Denim on Denim
The Canadian Tuxedo trend has officially taken over, and I’m ambivalent about it. Mostly because I associate it so much with my parents’ friends in the 90’s, but here we are seeing it go international. I’ll allow it, mainly because it has brought out some crazy good streetwear looks both back here in Canada and worldwide.
Colourful, statement shoes were one of the main accessories seen in Paris, from the new Balenciaga heels to the mismatched Celine booties. Shoes are the perfect way to make any outfit a little bit more, to add some extra drama. The photographers’ gazes dipped a little bit lower on the Paris streets to catch some of these wickedly cool kicks.
Standard leather fare needs to take a breather because high-shine vinyl has arrived. Not to say it wasn’t here before, but it’s definitely here now in a big way. It was seen on the streets in pants and jacket forms. This would seemingly be a difficult trend to style on the regular, but the folks at Fashion Week have shown that it’s actually pretty easy to wear and easy to pair.
When the sun finally came out in Paris, the best accessory to whip out was a killer pair of sunnies, and the show-goers certainly delivered. Glasses are an accessory, like a great watch or a pair of earrings, that can tie a look together. It’s that finishing touch, that metaphorical cherry on top that takes an outfit to another level.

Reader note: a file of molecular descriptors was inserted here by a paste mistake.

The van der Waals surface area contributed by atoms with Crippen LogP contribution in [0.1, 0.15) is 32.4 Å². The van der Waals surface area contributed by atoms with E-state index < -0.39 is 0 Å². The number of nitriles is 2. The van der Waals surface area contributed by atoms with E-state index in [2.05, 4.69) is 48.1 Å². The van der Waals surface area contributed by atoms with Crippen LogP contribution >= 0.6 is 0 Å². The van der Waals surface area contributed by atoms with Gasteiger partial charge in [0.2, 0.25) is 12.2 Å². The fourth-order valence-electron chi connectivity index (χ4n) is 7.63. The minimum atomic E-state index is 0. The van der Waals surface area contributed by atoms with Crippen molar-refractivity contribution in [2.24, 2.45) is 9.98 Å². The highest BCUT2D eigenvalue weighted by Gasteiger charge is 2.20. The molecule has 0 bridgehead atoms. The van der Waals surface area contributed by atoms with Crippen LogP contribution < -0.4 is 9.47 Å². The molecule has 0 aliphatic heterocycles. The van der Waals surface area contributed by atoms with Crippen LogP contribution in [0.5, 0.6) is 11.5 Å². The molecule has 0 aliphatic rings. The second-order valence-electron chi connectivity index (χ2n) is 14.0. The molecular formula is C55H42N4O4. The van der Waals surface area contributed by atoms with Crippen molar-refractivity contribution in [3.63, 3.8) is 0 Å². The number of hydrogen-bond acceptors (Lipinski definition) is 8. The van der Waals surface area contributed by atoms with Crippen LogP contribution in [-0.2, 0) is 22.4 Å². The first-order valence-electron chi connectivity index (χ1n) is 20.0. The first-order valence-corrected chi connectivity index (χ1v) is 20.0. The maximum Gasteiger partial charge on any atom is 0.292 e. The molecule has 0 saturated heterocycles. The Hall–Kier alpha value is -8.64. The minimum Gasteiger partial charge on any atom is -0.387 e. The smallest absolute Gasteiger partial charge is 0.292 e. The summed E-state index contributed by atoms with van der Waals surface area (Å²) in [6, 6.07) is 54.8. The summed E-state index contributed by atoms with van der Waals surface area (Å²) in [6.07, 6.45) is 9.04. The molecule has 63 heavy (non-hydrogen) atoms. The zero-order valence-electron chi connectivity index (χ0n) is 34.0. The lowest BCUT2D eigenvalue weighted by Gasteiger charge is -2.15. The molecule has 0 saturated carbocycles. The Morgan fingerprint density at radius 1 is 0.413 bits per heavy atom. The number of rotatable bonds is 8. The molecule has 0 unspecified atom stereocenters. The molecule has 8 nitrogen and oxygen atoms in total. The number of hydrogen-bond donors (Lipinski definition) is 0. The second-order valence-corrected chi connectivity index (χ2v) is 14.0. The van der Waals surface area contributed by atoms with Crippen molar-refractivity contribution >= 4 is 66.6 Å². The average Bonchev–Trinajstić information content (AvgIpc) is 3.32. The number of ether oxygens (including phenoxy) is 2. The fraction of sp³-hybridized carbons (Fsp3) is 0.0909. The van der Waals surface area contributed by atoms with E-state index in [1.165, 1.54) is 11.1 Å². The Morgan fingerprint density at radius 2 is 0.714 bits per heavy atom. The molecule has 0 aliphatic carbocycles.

The New Monochrome
Traditionally, I considered monochrome to be when one dresses entirely in black or white. And while that is true based by definition, for the past few years, street style has given us a new way to think about monochrome. It’s wearing only one shade or colour, but picking any shade or colour you want — it can be blue, red, green or yellow, but that colour takes over the look. And the effect is striking.
In the world of digital communication and social media, making your way as a solo musician is both easier and harder than it’s ever been. Easier because of the access to resources and open platforms, for putting out your content, and harder because of stiff competition and an overflow of options available to the public. Like most artistic professions, it takes talent and dedication.